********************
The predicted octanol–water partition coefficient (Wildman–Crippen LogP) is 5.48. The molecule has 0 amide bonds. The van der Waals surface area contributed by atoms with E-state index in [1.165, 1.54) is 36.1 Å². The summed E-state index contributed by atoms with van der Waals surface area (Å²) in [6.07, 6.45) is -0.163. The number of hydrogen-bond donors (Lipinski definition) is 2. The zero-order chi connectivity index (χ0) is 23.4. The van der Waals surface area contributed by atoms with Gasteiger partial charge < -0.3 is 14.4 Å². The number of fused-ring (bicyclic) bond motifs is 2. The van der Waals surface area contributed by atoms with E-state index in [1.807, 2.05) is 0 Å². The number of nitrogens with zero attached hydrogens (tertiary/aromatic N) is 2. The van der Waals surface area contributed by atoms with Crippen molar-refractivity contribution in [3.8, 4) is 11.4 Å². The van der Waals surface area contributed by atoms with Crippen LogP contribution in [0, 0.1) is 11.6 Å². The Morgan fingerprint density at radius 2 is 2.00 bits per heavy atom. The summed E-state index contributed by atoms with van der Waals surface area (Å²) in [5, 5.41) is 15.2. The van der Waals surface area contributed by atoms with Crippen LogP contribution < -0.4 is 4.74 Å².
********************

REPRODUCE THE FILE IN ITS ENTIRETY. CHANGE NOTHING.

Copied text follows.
The predicted octanol–water partition coefficient (Wildman–Crippen LogP) is 5.48. The molecule has 0 amide bonds. The van der Waals surface area contributed by atoms with E-state index in [1.165, 1.54) is 36.1 Å². The summed E-state index contributed by atoms with van der Waals surface area (Å²) in [6.07, 6.45) is -0.163. The number of hydrogen-bond donors (Lipinski definition) is 2. The zero-order chi connectivity index (χ0) is 23.4. The van der Waals surface area contributed by atoms with Gasteiger partial charge < -0.3 is 14.4 Å². The number of fused-ring (bicyclic) bond motifs is 2. The van der Waals surface area contributed by atoms with E-state index in [1.807, 2.05) is 0 Å². The number of nitrogens with zero attached hydrogens (tertiary/aromatic N) is 2. The van der Waals surface area contributed by atoms with Crippen molar-refractivity contribution in [3.8, 4) is 11.4 Å². The van der Waals surface area contributed by atoms with Crippen LogP contribution in [0, 0.1) is 11.6 Å². The Morgan fingerprint density at radius 2 is 2.00 bits per heavy atom. The summed E-state index contributed by atoms with van der Waals surface area (Å²) in [5, 5.41) is 15.2. The van der Waals surface area contributed by atoms with Crippen LogP contribution < -0.4 is 4.74 Å².